Quadratic residues

Let $a$ and $m$ be integers, with $m\neq 0$. We say that $a$ is a quadratic residue modulo $m$ if there is some integer $n$ so that $n^2-a$ is divisible by $m$.

Legendre Symbol

Determining whether $a$ is a quadratic residue modulo $m$ is easiest if $m=p$ is a prime. In this case we write $\left(\frac{a}{p}\right)=\begin{cases} 0 & \mathrm{if }\ p\mid a, \\ 1 & \mathrm{if }\ p\nmid a\ \mathrm{ and }\ a\ \mathrm{\ is\ a\ quadratic\ residue\ modulo\ }\ p, \\ -1 & \mathrm{if }\ p\nmid a\ \mathrm{ and }\ a\ \mathrm{\ is\ a\ quadratic\ nonresidue\ modulo\ }\ p. \end{cases}$

The symbol $\left(\frac{a}{p}\right)$ is called the Legendre symbol.

Quadratic Reciprocity

Let $p$ and $q$ be distinct odd primes. Then $\left(\frac{p}{q}\right)\left(\frac{q}{p}\right)=(-1)^{\frac{p-1}{2}\frac{q-1}{2}}$. This is known as the Quadratic Reciprocity Theorem. Whereas the above are properties of the Legendre symbol, they still hold for any odd coprime integers $p$ and $q$ when using the Jacobi symbol defined below.

Additional properties

Also, we have for any odd prime $p$ the following rules:

Multiplicativity: $\left(\frac{a}{p}\right) \left(\frac{b}{p}\right) = \left(\frac{ab}{p}\right)$

Euler's criterion: $\left(\frac{a}{p}\right) \equiv a^{\frac{p-1}{2}} \mod p$

First supplementary rule: $\left(\frac{-1}{p}\right)=(-1)^{\frac{p-1}{2}}$, so $\left(\frac{-1}{p}\right)=1 \iff p \equiv 1 \mod 4$

Second supplementary rule: $\left(\frac{2}{p}\right)=(-1)^{\frac{p^2-1}{8}}$, so $\left(\frac{2}{p}\right)=1 \iff p \equiv \pm 1 \mod 8$

It's also useful not to forget that the symbols are only properties $\mod p$, so $a \equiv b \mod p \implies \left(\frac{a}{p}\right)=\left(\frac{b}{p}\right)$

Jacobi Symbol

Now suppose that $m$ is odd, and let $m=p_1^{e_1}\cdots p_n^{e_n}$. Then we write $\left(\frac{a}{m}\right)=\left(\frac{a}{p_1}\right)^{e_1}\cdots\left(\frac{a}{p_n}\right)^{e_n}$. This symbol is called the Jacobi symbol. All properties mentioned above except Euler's criterion are also true for Jacobi symbols with odd (positive) integers $p$ and $q$ instead.

Note that $\left(\frac{a}{m}\right)=1$ does not mean that $a$ is a quadratic residue $\mod m$ (but is necessary for it to be).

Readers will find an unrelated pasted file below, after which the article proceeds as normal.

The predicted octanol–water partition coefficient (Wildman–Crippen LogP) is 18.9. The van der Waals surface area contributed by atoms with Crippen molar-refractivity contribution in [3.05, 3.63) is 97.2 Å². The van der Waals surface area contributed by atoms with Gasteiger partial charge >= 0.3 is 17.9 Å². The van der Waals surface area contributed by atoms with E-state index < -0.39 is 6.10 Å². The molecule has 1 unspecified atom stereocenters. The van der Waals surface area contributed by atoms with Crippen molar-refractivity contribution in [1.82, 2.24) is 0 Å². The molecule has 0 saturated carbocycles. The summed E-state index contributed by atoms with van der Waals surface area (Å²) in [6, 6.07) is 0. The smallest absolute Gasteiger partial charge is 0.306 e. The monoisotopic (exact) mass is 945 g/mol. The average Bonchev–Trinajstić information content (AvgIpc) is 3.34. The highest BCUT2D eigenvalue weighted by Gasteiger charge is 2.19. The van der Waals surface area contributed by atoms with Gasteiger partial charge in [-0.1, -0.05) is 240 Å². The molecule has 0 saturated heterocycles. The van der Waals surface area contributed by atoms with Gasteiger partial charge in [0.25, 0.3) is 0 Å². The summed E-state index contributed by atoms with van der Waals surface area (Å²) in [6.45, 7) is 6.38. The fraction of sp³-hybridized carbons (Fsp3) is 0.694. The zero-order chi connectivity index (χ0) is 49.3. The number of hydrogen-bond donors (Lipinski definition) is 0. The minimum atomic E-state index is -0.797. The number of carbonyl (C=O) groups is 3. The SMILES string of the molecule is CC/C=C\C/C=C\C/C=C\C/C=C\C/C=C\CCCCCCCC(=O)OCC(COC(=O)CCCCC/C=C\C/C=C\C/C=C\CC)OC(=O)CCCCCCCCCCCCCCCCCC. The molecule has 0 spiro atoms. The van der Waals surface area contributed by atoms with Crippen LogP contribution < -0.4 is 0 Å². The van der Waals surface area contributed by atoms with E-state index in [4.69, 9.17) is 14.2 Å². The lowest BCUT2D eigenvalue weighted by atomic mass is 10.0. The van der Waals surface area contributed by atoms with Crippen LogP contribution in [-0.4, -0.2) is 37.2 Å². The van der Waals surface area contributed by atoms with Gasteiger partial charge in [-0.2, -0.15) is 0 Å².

Calculation and examples

With the rules and properties already mentioned, it's eays to calculate Jacobi symbols. Since they are for primes $p$ identical to the Legendre symbol, this gives a fast way to decide if an integer is a quadratic residue $\mod p$ or not.

Example:

$\left(\frac{12345}{13337}\right) =$

$=\left(\frac{13337}{12345}\right) = \left(\frac{992}{12345}\right) = \left(\frac{2^5}{12345}\right)\left(\frac{31}{12345}\right)=\left(\frac{2}{12345}\right)^5 \left(\frac{12345}{31}\right)=$

$= 1^5 \left(\frac{7}{31}\right) = -\left(\frac{31}{7}\right) = -\left(\frac{3}{7}\right) = \left(\frac{7}{3}\right) = \left(\frac{1}{3}\right)=$

$=1$

Thus we know that $12345$ is a quadratic residue modulo the prime $13337$. Indeed: $2425^2 \equiv 12345 \mod 13337$

In a more general manner, one, for example, also gets:

$\left(\frac{-2}{p}\right) = \left(\frac{-1}{p}\right)\left(\frac{2}{p}\right) = (-1)^{\frac{(p-2)^2-1}{8}}$, so $\left(\frac{-2}{p}\right)=1 \iff p \equiv 1,3 \mod 8$.

$\left(\frac{3}{p}\right) = (-1)^{\frac{p-1}{2}} \left(\frac{p}{3}\right)$, so $\left(\frac{3}{p}\right)=1 \iff p \equiv \pm 1 \mod 12$.

$\left(\frac{-3}{p}\right) = \left(\frac{p}{3}\right)$, so $\left(\frac{-3}{p}\right)=1 \iff p \equiv 1 \mod 3$.

The general case

In general, to determine whether $a$ is a quadratic residue modulo $n$, one has to check whether $a$ is a quadratic residue modulo every odd prime $p$ dividing $n$. This is enough if $n$ is odd or $n=2m$ and $m$ is odd. If $n=4m$ and $m$ is odd, one also has to check that $a\equiv 0\mathrm{\ or\ }1\mod 4$. Finally, if $n$ is divisible by $8$, one also has to check that $a\equiv 0,1,\mathrm{\ or\ }4\mod 8$.

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